Skeletons are an shorthand extension to the Lisp language, where various
atoms directly perform either actions on the current buffer or rudimentary
flow control mechanisms. Skeletons are interpreted by the function
A skeleton is a list starting with an interactor, which is usually a
nil when not needed, but can also be a Lisp
expression for complex read functions or for returning some calculated value.
The rest of the list are any number of elements as described in the following
skeleton-transformationwhen that is non-
?\nto prevent alignment. Use
"\n"as the first or last string element of a skeleton to insert a newline unconditionally.
_where nothing is wrapped.
_, and there is an interregion that will be wrapped here, indent that interregion.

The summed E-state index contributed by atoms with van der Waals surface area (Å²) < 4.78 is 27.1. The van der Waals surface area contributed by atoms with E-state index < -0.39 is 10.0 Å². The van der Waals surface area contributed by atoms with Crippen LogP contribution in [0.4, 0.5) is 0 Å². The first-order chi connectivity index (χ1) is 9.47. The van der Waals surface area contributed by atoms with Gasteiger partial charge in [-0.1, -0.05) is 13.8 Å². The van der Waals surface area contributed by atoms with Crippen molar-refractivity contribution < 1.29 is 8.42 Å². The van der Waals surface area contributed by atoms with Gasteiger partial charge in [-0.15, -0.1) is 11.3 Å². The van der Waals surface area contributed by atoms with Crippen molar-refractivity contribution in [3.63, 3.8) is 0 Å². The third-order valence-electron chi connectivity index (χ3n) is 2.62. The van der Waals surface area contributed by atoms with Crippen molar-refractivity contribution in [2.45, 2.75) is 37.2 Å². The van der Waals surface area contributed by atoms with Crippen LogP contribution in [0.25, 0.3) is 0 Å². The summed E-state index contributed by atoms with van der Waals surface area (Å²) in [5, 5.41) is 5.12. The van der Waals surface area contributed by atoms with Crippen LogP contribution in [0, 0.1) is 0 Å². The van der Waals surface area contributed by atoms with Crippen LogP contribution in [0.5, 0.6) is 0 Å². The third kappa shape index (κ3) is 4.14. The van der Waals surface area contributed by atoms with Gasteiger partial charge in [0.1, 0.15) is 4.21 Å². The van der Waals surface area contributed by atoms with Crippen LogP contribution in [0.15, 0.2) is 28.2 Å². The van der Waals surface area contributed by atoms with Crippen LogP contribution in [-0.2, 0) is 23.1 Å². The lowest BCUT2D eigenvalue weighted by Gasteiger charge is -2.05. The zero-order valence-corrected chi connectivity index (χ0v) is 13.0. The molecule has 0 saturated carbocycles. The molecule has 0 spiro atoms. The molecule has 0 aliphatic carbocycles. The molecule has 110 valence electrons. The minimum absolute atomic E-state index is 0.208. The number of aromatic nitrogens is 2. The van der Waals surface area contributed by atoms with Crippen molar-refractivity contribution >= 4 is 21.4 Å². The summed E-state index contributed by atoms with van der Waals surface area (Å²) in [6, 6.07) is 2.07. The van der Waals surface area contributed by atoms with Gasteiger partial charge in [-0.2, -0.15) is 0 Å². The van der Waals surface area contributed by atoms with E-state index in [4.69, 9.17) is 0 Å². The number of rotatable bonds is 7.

strin the subskeleton. They can also be used non-interactively, when prompt is a lisp-expression that returns successive list-elements.
resume:section was entered because the user quit.
Some modes also use other skeleton elements they themselves defined. For
example in shell script mode's skeletons you will find
< which does a
rigid indentation backwards, or in CC mode's skeletons you find the
}. These are defined by the
skeleton-further-elements which is a list of
variables bound while interpreting a skeleton.
define-skeleton defines a command for interpreting a
skeleton. The first argument is the command name, the second is a
documentation string, and the rest is an interactor and any number of skeleton
elements together forming a skeleton. This skeleton is assigned to a variable
of the same name as the command and can thus be overridden from your
~/.emacs file (see Init File).